#2 Organic Potatoes
For some cultures, the staple food is rice; for some it is maize. For American children, the staple food is the French fry! Potatoes are consistently on the list of most pesticide-contaminated vegetables. In recent USDA testing, the Environmental Working Group found that 81% of potatoes still contained pesticides after being washed and peeled, and the average potato had the highest total amount of pesticides of all of the 43 fruits and vegetable tested12.
Organic potatoes make my list because by the time American kids are 18 to 24 months old potatoes are the most commonly eaten vegetables, mostly in the form of French fries13. This gives a big opportunity to exert our power to bring about change.
And potatoes aren’t just for kids. When surveyed, adults in the US reported eating an average of 3.6 servings of vegetables a day, with white potatoes leading the pack, accounting for about 30% of vegetables consumed14.
All of these potatoes represent well over a million acres of potato farms, yet there are only 6581 acres of organic potato production15 – actually less than there were in 2004, or even back in 2001. We’re going potato-backwards! Even though potatoes are the number one vegetable, and even though they can have the highest total amount of pesticides, someone must think we don’t want organic potatoes enough to push for them.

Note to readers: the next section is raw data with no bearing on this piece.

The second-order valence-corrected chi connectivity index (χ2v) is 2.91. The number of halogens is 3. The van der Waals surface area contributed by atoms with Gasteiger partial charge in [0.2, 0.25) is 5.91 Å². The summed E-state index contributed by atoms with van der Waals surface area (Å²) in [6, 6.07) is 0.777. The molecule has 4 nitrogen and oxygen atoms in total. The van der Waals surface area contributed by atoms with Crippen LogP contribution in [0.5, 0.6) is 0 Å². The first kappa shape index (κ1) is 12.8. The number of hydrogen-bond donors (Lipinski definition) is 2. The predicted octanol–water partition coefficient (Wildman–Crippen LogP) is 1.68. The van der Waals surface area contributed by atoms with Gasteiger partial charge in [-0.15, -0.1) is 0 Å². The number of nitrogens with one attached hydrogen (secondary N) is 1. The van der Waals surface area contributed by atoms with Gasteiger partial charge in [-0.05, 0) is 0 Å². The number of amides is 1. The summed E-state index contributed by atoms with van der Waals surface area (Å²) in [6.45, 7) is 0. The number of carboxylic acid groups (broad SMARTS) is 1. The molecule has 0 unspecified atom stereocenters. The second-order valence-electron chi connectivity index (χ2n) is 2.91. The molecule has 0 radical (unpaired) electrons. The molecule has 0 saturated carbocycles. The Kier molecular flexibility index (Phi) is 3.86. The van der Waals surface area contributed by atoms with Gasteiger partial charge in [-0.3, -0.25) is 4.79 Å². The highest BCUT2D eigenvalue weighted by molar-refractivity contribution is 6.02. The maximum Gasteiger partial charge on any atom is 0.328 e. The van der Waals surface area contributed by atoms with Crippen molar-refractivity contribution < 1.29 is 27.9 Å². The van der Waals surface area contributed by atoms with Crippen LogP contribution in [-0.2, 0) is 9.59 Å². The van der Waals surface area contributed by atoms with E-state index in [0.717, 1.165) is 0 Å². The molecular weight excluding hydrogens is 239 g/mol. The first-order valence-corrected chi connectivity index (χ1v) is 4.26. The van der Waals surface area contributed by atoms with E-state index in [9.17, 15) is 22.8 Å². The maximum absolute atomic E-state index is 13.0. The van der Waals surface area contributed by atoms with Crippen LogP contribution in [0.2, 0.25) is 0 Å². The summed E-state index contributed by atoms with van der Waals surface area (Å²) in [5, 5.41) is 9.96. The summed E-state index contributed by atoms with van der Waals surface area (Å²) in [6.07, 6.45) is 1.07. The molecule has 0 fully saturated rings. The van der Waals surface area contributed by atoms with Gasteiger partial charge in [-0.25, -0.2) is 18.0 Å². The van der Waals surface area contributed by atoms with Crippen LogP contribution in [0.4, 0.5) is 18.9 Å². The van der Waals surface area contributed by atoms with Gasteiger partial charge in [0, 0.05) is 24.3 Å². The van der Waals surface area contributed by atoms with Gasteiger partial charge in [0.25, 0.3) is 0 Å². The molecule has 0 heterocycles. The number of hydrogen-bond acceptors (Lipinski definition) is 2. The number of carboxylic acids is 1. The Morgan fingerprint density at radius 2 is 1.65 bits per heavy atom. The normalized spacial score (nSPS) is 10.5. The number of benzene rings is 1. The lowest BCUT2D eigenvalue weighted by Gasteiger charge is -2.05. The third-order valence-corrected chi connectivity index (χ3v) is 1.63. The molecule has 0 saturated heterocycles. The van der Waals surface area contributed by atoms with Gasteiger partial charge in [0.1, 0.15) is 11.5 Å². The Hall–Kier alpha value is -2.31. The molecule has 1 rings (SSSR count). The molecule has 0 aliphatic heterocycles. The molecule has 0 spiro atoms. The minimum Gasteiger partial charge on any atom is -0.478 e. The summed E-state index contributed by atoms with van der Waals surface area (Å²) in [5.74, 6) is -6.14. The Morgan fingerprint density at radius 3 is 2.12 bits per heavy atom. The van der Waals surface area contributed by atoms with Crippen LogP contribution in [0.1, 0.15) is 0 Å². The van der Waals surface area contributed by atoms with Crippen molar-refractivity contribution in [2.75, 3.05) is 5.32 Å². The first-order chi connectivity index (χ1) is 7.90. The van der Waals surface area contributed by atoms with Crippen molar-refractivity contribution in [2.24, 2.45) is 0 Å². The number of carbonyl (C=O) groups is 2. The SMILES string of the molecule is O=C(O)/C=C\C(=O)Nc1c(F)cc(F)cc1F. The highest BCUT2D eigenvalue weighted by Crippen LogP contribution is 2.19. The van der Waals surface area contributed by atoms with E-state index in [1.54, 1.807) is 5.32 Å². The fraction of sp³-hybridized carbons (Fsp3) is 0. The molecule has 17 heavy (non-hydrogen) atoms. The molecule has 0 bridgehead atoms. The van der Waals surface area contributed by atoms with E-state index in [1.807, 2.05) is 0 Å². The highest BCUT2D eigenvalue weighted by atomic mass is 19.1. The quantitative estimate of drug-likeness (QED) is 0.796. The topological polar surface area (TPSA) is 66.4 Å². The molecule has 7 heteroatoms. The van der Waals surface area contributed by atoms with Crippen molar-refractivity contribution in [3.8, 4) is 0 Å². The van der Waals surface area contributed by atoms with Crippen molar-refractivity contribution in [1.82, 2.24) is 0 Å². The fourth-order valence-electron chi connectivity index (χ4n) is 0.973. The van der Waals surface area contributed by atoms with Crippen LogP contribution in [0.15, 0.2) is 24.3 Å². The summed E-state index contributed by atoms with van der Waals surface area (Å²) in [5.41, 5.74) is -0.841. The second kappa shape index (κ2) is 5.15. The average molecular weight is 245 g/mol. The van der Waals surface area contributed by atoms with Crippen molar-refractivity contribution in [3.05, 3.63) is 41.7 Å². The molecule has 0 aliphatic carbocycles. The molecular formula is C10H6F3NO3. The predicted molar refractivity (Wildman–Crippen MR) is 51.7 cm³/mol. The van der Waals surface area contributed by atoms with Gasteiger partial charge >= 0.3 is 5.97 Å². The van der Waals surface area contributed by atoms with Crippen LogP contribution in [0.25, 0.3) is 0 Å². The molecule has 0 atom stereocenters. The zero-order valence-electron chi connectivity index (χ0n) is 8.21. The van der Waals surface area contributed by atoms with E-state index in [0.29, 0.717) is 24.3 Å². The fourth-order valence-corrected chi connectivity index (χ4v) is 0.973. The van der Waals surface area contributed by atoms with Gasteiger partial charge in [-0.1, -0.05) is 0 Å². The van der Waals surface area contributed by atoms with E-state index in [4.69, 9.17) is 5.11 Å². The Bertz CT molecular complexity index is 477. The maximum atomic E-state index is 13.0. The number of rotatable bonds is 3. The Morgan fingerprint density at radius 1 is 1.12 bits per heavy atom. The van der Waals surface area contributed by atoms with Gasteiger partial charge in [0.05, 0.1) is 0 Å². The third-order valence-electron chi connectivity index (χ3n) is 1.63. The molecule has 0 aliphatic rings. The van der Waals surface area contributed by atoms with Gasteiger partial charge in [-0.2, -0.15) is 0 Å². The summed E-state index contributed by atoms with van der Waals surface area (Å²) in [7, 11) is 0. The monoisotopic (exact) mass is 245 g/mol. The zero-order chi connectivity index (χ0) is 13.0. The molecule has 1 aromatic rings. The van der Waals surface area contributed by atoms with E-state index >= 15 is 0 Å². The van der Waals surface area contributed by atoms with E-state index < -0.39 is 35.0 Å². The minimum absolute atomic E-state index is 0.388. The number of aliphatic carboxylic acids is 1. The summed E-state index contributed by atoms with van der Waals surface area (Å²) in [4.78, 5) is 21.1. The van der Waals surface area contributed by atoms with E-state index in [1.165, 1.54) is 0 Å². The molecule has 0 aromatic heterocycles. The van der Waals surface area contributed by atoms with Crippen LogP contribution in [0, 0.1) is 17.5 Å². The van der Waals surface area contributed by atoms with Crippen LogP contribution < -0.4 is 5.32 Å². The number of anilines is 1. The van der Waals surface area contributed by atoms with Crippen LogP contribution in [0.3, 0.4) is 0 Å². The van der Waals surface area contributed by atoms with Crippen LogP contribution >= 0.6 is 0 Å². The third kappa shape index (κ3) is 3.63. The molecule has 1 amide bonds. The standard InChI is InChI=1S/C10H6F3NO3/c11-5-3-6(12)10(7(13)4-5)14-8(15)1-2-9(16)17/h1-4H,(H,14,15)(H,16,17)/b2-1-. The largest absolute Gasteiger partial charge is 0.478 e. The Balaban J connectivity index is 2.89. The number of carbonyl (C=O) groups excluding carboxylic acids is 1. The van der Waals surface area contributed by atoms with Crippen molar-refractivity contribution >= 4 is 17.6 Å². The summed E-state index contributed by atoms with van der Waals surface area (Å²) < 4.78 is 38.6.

Let’s change that. If you go to a drive-thru or a restaurant, and they don’t have organic potatoes, choose another side dish. If enough of us do this, restaurant operators will either switch to organic potatoes, or provide other tasty, healthy side dishes.
If a lot of us just change item #1, I’ll be happy. If we change #1 and #2, I’ll be thrilled.
Read more from this series
12Environmental Working Group. Test Results: Complete Data Set. Shopper’s Guide to Pesticides in Produce. 4th edition. 2006.http://www.foodnews.org/fulldataset.php accessed Feb 5, 2007
13Fox MK, Pac S, Devaney B, Jankowski L. Feeding Infants and Toddlers Study: What foods are infants and toddlers eating? J Am Diet Assoc. 2004 Jan; 104 (1S):22-30.
14Johnston CS, Taylor CA, Hampl JS. More Americans are eating “5 a day” but intakes of dark green and cruciferous vegetables remain low. J Nutr. 2000 Dec;130(12):3063-7.
15Certified organic and total U.S. acreage, selected crops and livestock, 1995-2005. USDA. December 15, 2006.